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So I am studying special relativity and have been introduced to basic tensor calculus used in the theory. Recently, I came across a statement that is confusing me: $$\Lambda^\mu_{\,\,\nu} x^\nu = x^\nu \Lambda^\mu_{\,\,\nu}$$ where $\Lambda^{u} _{v}$ is the Lorentz transformation matrix and $x^u$ is a 4-vector. Now what I don't understand is why this is the case? More specifically why is it possible to swap the order of the 4-vector and Lorentz matrix, I thought that matrix multiplication was not commutative and so this should be wrong.

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  • $\begingroup$ Are you sure about the placement of the indices? Specifically, the $u$ index should appear in the bottom for the Lorentz transformation, not at the top. Otherwise, that's not a valid expression. $\endgroup$
    – enumaris
    Oct 24, 2018 at 20:05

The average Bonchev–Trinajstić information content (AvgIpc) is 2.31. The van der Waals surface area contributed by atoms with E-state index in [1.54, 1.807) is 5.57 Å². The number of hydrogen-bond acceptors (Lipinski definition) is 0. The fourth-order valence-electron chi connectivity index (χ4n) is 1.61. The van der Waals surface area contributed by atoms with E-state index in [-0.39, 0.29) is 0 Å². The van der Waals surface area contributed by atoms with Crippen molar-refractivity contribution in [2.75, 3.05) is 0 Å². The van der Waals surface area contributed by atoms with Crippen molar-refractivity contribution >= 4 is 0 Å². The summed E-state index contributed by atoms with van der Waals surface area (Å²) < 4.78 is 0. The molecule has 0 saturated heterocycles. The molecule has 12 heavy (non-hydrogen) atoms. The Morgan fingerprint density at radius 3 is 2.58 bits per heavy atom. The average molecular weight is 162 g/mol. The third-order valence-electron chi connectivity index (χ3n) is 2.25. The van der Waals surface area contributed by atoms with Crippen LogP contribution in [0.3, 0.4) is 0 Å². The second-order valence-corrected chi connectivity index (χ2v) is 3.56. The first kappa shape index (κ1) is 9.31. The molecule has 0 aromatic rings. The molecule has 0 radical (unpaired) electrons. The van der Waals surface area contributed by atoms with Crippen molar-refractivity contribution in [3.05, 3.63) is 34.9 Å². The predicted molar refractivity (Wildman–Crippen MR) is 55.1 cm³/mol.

• $\begingroup$ @enumaris oh sorry yeah I edited the question $\endgroup$
    – user63248
    Oct 24, 2018 at 20:09
  • $\begingroup$ ... and also are you sure there is no difference between $\Lambda^\mu_{\,\,\nu}$, $\Lambda^{\,\,\mu}_\nu$ and $\Lambda^\mu_\nu$? $\endgroup$ Oct 24, 2018 at 20:13
  • $\begingroup$ @ZeroTheHero I improved the "notation". I wasn't aware of the appropriate Mathjax syntax for the notation $\endgroup$
    – user63248
    Oct 24, 2018 at 20:17

1 Answer 1

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You are not swapping the order of the 4-vector and the Lorentz matrix, this notation is contracted. What this equation is saying is that: $$\sum_u\Lambda^{v} _{u} x^u =\sum_u x^u \Lambda^{v} _{u}$$

So the symbols in the summation are actually components of the vector and the matrix. Being components, just numbers, they surely commute, and you can change their order without any problems.

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  • $\begingroup$ Ok so $$\Lambda^\mu_{\,\,\nu} x^\nu = \Lambda^\mu_{\,\,\nu} x^0 + \Lambda^\mu_{\,\,\nu} x^1 +\Lambda^\mu_{\,\,\nu} x^2 +\Lambda^\mu_{\,\,\nu} x^3$$ and NOT $$ \Lambda^\mu_{\,\,\nu} \begin{pmatrix}x^0 \\ x^1 \\ x^2 \\ x^3 \end{pmatrix}$$? Am I right? $\endgroup$
    – user63248
    Oct 25, 2018 at 12:31
  • $\begingroup$ Almost, the right answer is:$$ \Lambda^\mu_{\,\,\nu} x^\nu = \Lambda^\mu_{\,\,0} x^0 + \Lambda^\mu_{\,\,1} x^1 +\Lambda^\mu_{\,\,2} x^2 +\Lambda^\mu_{\,\,3} x^3$$ $\endgroup$
    – Hugo V
    Oct 25, 2018 at 12:38

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